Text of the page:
Like I have been lucky to experience.

Excellent Blog Dan, You have a wonderful attitude about your D. Wishing you 48 more yeas complication free.

So happy for you! Love this blog - you showed so much optimism! Thanks for sharing!

Well said Dan. Although I'm only at 31 years with D, I hope to join you, Shoshana and Richard in the long-timers club one day. Love your attitude.


I really needed to read this today. I have been struggling with my BG for the past week, especially my fasting numbers.

I was getting really down on myself and thinking about how much damage is being done to my body.

I need to shurg it off, correct, and keep doing the best I can.

Thanks for this. It brightened my day. Maybe I will be lucky enough to care for myself (the best I can) and come out doing just fine at 40+ yrs of having this disease.

Congratulations, Dan.

Nice post, Dan. You have pretty well summed up my approach as well. I mean after all, if you wake up with a 225, what else can you do besides correct for it and move on? Sure you can spend some time analyzing why (bad infusion site, huge dinner, etc, etc), but after 48 years, most of that probably happens close to automatically.

Great to hear, Dan! I have balanced "enjoy your life" attitude too. Everything is a trade off. My A1C's are high 6's to low 7's, (worse when I was younger, of course), eat quite healthy (most of the time), and weights/walking most days. I was disappointed recently that my kidney function was labeled Stage 2 by my new (young) endo, but hopefully with some dietary changes I can stabilize that or maybe even improve it a bit. That caused me to reflect a lot, including feeling sorry for myself, not to mention having to switch to a low-sodium plan was depressing. (No bacon? No soup? WHAAAAHHH!) But upon reflecting I realized I have had a really amazing life. I celebrate every birthday with gusto, I have enjoyed lots of traveling and amazing food, I have danced a lot, and I do community theatre which has brought great friendships. I may not be the most rigid, but I'm pretty compliant most of the time, and I have done things some T1D's just don't allow themselves if they are super strict. I do hope once you hit 50 years you participate in the Joslin study, because if you are still complication-free at that point, there are likely protective genetic factors you have that they want to understand better. Enjoy your life, sounds like you do!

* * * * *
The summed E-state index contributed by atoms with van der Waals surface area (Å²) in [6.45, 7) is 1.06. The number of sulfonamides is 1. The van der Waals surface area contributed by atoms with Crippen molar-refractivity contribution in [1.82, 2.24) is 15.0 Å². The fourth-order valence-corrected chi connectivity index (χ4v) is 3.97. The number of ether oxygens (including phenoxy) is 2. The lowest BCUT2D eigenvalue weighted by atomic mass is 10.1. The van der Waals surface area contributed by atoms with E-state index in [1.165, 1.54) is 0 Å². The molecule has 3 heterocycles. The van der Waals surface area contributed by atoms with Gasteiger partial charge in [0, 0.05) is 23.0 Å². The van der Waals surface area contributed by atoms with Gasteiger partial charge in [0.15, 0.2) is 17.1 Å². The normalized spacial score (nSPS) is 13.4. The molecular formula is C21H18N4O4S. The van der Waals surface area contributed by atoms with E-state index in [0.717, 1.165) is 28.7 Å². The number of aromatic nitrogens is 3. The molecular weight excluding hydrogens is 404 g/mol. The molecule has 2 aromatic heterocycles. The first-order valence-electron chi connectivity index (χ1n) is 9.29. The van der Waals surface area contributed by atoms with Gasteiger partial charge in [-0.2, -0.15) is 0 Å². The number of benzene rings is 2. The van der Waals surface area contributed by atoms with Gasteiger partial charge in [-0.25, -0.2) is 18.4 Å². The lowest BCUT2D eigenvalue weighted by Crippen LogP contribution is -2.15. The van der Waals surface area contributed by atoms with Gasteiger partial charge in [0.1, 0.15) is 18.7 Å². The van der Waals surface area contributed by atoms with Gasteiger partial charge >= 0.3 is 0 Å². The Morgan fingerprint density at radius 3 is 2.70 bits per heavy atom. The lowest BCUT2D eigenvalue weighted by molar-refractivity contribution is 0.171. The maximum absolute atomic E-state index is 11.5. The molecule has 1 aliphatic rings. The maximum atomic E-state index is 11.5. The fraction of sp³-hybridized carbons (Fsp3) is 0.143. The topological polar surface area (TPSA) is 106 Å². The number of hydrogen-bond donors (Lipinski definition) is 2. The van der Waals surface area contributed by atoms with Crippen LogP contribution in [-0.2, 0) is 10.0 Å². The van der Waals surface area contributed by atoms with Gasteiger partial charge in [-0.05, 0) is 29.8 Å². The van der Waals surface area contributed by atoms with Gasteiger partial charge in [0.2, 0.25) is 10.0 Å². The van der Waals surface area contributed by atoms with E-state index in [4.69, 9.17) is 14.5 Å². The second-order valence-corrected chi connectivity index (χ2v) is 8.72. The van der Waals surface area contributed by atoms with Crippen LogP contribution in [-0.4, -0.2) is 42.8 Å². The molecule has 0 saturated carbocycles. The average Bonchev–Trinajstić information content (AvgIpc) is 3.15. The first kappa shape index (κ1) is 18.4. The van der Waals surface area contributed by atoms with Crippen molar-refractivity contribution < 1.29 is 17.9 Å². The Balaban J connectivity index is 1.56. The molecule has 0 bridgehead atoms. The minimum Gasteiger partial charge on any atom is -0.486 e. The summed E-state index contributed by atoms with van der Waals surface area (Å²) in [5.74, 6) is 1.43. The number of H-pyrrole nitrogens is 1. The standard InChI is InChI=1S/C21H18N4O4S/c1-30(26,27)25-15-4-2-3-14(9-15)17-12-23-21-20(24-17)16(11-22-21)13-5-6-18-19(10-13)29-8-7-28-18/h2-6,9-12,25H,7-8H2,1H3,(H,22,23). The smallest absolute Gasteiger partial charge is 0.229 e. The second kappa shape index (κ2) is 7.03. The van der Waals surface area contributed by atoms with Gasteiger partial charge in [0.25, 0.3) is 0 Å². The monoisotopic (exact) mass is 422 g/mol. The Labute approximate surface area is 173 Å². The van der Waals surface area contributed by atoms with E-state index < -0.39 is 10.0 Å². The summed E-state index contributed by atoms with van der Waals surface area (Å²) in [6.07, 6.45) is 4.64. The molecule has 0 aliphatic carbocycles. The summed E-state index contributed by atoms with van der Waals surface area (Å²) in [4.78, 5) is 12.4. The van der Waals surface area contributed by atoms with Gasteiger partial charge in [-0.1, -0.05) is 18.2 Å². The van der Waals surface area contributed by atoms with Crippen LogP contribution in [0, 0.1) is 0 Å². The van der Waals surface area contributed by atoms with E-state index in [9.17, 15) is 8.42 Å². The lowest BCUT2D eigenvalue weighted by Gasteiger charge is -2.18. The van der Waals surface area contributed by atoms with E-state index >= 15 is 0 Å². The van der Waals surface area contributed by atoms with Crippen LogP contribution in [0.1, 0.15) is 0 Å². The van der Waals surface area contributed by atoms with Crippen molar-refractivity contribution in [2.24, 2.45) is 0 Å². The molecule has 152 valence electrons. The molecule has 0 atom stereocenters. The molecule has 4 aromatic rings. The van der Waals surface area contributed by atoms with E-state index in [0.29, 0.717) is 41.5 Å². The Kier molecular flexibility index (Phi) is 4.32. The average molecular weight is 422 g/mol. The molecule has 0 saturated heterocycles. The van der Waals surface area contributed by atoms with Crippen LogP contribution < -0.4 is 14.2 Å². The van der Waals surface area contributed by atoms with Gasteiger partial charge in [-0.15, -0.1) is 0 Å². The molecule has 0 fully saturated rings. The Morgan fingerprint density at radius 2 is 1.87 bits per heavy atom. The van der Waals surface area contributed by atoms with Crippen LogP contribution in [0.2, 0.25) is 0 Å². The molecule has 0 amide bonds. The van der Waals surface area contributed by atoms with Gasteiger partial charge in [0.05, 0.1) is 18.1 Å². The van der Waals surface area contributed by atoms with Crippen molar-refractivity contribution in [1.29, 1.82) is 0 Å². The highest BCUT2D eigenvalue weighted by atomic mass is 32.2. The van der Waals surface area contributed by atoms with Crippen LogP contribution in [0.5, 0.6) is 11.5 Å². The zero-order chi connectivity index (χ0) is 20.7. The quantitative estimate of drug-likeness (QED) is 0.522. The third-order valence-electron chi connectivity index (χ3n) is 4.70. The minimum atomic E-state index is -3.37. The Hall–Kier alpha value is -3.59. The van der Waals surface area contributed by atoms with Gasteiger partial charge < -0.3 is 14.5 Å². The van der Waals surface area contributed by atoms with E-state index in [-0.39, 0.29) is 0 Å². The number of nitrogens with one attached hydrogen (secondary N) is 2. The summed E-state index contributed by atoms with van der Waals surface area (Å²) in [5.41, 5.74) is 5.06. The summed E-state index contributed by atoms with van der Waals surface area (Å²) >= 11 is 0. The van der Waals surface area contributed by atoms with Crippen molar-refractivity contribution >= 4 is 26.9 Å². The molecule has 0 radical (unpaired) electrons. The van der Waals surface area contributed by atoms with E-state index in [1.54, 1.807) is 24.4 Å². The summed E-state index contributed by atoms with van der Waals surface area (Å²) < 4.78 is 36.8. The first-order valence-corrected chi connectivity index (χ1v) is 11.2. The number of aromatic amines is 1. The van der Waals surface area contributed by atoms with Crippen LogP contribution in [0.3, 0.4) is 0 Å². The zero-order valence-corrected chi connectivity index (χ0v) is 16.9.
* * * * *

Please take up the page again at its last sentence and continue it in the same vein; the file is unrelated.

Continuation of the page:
Dan, great blog! I am so happy you have done so well, and keep you up as one of my best examples, along with many of long time diabetics on here, that i can look up to in bad times!
Thanks for all you do for us!

Bravo Dan! Bravo!

great blog I especially like your paragraph that says you do not micro manage your diabetes, just deal with what is happening! great, great advise so simple yet so true! congrats on your health you manifested that with your attitude and acceptance of what is! blessings, amy

Great blog, and great attitude. Our dear friend Barbara's endo used to tell her, "If you can figure out the cause in ten seconds or so, great. Otherwise, just correct and move on."

You can't fix yesterday.

This is awesome, Dan! Thanks so much for sharing it. I can relate very much to feeling lucky and a little guilty. I'm so glad you're in good health!!